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Burt Reynolds played a character named Paul Anderson in an episode of Burn Notice (2007).
In the beginning of the movie when Jack Horner first notices Eddie, there are "stars" in the background.
Laurel Holloman screen tested for the role of Roller Girl.
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Reed Rothchild mentions that people think he looks like Han Solo from Star Wars: Episode IV - A New Hope (1977) early in the film. Burt Reynolds, who plays Jack Horner, turned down the role of Han Solo.
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When Buck and his wife apply for a loan, it's made clear that "Swope" is his real last name.
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Christian Bale, Ben Affleck and Ethan Hawke were all considered for the role of Dirk Diggler
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Matt Damon was considered for the part of Dirk Diggler
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Jack Nicolson was Considered for the role of Dirk Diggler
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Director Trademark 

Paul Thomas Anderson: [long take] The opening scene is three minutes long, taken in a single camera shot, beginning in the street where Jack Horner and Amber Waves drive up and following them as they get out of the car and walk into a nightclub. Most of the characters are introduced in that shot.


The trivia items below may give away important plot points.

At the end of the film, T.T. Rodriguez and his brothers' sign for the nightclub is misspelled as Rodriquez. This joke wasn't planned in advance. Paul Thomas Anderson misspelled Rodriguez in the screenplay and decided to make the scene funny.
Paul Thomas Anderson originally included a sequence where Becky Barnett's new husband beat her up, and she called Dirk Diggler for help. Dirk said he would meet her, but was so high on drugs that he crashed his Corvette and ended up forgetting about Becky altogether. Anderson felt Becky's ordeal reflected real-life stories about porn actresses marrying ordinary civilians who later became jealous, angry, and violent over their new wives' pasts in porn. He cut the scene and decided to end Becky's story on an upbeat note: happily married, being wished well by her friends in the business, and ready to move with her new husband to a new life.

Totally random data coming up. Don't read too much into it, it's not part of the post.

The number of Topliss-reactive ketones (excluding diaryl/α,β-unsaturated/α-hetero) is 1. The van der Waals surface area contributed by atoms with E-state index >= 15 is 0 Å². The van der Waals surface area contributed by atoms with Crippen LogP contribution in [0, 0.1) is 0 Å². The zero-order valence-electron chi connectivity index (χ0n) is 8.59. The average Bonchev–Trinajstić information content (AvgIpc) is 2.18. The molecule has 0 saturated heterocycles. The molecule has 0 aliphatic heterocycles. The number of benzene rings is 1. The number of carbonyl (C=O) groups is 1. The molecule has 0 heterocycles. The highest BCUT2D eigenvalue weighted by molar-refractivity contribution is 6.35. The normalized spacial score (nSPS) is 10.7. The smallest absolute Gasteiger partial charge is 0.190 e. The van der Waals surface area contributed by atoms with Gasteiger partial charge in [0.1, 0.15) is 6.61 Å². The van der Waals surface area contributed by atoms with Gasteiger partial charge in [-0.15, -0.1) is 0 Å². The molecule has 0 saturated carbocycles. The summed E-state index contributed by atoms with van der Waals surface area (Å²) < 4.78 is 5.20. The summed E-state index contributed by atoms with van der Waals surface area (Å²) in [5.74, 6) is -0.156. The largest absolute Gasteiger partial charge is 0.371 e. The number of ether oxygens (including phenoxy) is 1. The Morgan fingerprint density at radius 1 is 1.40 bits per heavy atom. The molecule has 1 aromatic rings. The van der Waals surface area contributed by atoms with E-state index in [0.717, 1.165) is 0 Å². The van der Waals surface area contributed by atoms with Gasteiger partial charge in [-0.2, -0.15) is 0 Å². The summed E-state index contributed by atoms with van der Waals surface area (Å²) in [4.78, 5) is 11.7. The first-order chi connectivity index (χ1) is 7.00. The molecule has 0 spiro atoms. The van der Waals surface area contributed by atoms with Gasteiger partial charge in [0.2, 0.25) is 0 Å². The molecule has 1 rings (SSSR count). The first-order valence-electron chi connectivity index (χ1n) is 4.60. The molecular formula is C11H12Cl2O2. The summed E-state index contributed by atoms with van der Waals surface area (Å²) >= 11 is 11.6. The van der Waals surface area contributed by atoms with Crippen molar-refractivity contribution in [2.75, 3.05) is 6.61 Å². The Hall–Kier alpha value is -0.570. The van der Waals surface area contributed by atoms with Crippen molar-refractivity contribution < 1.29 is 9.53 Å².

William H. Macy's character is loosely based on porn actor Cal Jammer, whose girlfriend Jill Kelly was having a secret relationship with actress P.J. Sparxx and another with a male porn actor. Jammer later shot himself in the head on Kelly's front lawn.
At the end of the movie Dirk is standing in front of a mirror. Suddenly he unzips his pants and exposes his rather large organ. It is a prosthetic device made from rubber. This prop was kept by Mark Wahlberg as a souvenir from the film. It was made from an easily biodegradable rubber and foam combination which, according to Wahlberg, has since already begun to deteriorate.
According to the DVD commentary, Paul Thomas Anderson intended for further scenes involving Rahad Jackson. After the bloody attempted robbery of his home, the police arrive, and Rahad gathers his weapons, ready to go out in a blaze of gunfire.
Originally, in the scene where Little Bill murders his wife and her lover, there were shots of the man and woman being struck by the bullets. It was eventually decided that this was too disturbing. Now, the camera shows Macy firing through the doorway, and then cuts to shots of the New Years Eve party crowd screaming in horror. Nina Hartley and the now unseen actor decided to actually have sex on the first take of the deleted shot, until producer JoAnne Sellar made it clear that this would not be acceptable.
At an early screening of the film, a group of teenage students attended the film. During the famous murder-suicide scene, when Little Bill grabbed the gun, the group started cheering. Paul Thomas Anderson was also at the screening and felt that he had screwed up the entire scene. They kept on cheering when Macy's character killed his wife and her lover, and then suddenly fell silent when Macy's character killed himself. Anderson didn't feel the same way anymore.
Body Count: 9.
During Rollergirl's final scene, she cleans her room while wearing headphones. The song she listens to is "Voices Carry" by 'Til Tuesday. The lead singer, Aimee Mann, is married to Michael Penn, who performed original music for the film, and appears briefly as a music producer for Dirk and Reed.